Surabaya is a city as the second largest coastal city in Indonesia. In the National Long Term Development Plan, Surabaya is designated as the National Development Center of eastern Indonesia so that it is very interesting to relate the planning and design of Surabaya in addressing the current global warming Issues.
In addressing the problem of global warming, the role of mangrove protected areas (MPA) in the Eastern Coast of Surabaya (ECS, the local name is Pamurbaya) is very important because the area is the only wide and remaining mangrove ecosystem in Surabaya. Moreover, these areas, as habitat for many species of mangroves, fish, and many various animals, has an important role in the sustainability of the local economy and development of Surabaya.
In addition, MPA is an important part of Spatial Planning of Surabaya 2009-2029 because it is green open space of the Surabaya city. Formal regulations in Indonesia bring the proportion of urban green open space in the Law of the Republic of Indonesia on Act No 26 the year 2007 on Spatial Planning, which sets a minimum of 30% green city open spaces of the total city area and the proportion of public green open spaces in urban areas shall be at least 20 (twenty) percent of the total area of the city. According to Bappeko (2016), the percentage of the areas of ECS of the city is 7,48 %, ie. area of ECS are 2,503,9 hectares and areas of the city of Surabaya are 33,451.00 hectares.
That is why the mangrove area in ECS must be determined as MPA in order to support sustainable development of the city of Surabaya. The MPA determination is based on the Surabaya City Regulation No 12 year 2014 (Formerly the regulation number 3 years 2007). The MPA provides protection on a local scale in the surrounding area or city scale and serves as a water catchment area, flood prevention, erosion, and to protect ecosystems in the area.
Determination of the area aims to preserve the potential and natural resources, prevent the occurrence of environmental damage, and avoid various businesses and / or activities in the land area that can cause environmental damages. Mangrove ecosystem damage also occurred in the Pamurbaya. A review of 2008 is known that the condition of 40% or about 400 acres mangrove forests in the region of ECS is in damaged condition (Respati, 2013). There was 29.8 km long coastline of mangrove in the region of ECS, now only 8.7 km of mangrove vegetation is overgrown with a thickness of not more than 50 meters. This is very different from the situation in the 1990s, where the thickness of the mangrove forest can be more than 50 meters and they grew up along the shoreline in Pamurbaya.
Such conditions make the environmental quality in Pamurbaya decline because the less mangrove forest area will be more erosion. According to Olaniyi et al. (2012), mangroves dominating coastal locations exhibit less erosion than areas with non-vegetated land areas. Another problem related to the area is that some of the MPA lands has been owned by the community for a long time. They use the conservation area for aquaculture. According to Parks et al. (1994), the conversion of mangrove ecosystems to shrimp ponds may have obtained short-term profit at the expense of long-term productivity.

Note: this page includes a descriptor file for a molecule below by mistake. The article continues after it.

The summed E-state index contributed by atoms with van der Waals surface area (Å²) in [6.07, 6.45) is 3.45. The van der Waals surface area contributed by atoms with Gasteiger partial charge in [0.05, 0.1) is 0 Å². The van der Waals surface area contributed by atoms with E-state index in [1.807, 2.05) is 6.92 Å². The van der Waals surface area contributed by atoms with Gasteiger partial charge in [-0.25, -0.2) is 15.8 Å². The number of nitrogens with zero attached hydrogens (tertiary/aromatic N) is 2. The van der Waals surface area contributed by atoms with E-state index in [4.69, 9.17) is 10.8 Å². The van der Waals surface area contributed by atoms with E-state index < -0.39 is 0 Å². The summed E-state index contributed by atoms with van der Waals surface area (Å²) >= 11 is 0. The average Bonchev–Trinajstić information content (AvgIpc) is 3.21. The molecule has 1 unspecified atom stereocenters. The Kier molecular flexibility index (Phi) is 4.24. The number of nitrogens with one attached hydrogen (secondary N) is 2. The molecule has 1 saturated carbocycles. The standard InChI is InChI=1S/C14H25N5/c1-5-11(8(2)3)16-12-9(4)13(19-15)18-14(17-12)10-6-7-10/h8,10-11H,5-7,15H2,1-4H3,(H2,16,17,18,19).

For the benefit of conservation or protection of the area, the local government must compensate for the loss of the coastal lands. This problem is one of the causes of mangrove damage in the MPA. Local government conflicts with these communities often occur in protected areas, such as those occurring in Segara Anakan investigated by Dharmawan (2017). Therefore, the handling of mangroves in ECS is very important so that the ecosystem damage is not getting worse.
One useful mangrove function is to serve as a coastal defence system against the tidal storms, tsunamis and ocean waves (Olaniyi, et al.,2012). From the description above, the issues that need to be elaborated are (1) to what extent the utilization of coastal lands in the MPA ?, (2) how the productivity of communities’ ponds because part of the lands used by the community, (3) how is the trend of coastal land changes in the MPA so that the condition can be utilized to strengthen the function of the MPA ? This paper aims to provide alternative solutions to the above problems by 1). assessing the utilization of land in the MPA, including the constraints, extent and types of utilization with GIS method/approach, 2). evaluating pond productivity with linear regression, 3). analyzing the changing trends of land areas using a dynamic model that can strengthen the MPA functions. They are the main capitals to support sustainable coastal resource management in MPA Pamurbaya.
Research results conclude three points and it requires serious attention related to unsustainable resource in MPA Pamurbaya. First, there are differences between planning and implementation in terms of coastal land use. Second, brackishwater ponds is not appropriate because their production tends to decrease. Third, the replenishment of coastal land tends to increase but does not affect the MPA Pamurbaya area. This finding is an unsustainable cause of coastal land use in the MPA Pamurbaya. Therefore, they must be taken seriously by the local government to achieve sustainable development of MPA Pamurbaya.
To find out more details about Assessment of the Mangrove Protected Area in the Eastern Coast of Surabaya can be read in the following research.
Title: Assessment of the Mangrove Protected Area in the Eastern Coast of Surabaya
Authors: Viv Djanat Prasita, Nuhman, Agus Subianto and Agoes Soegianto *
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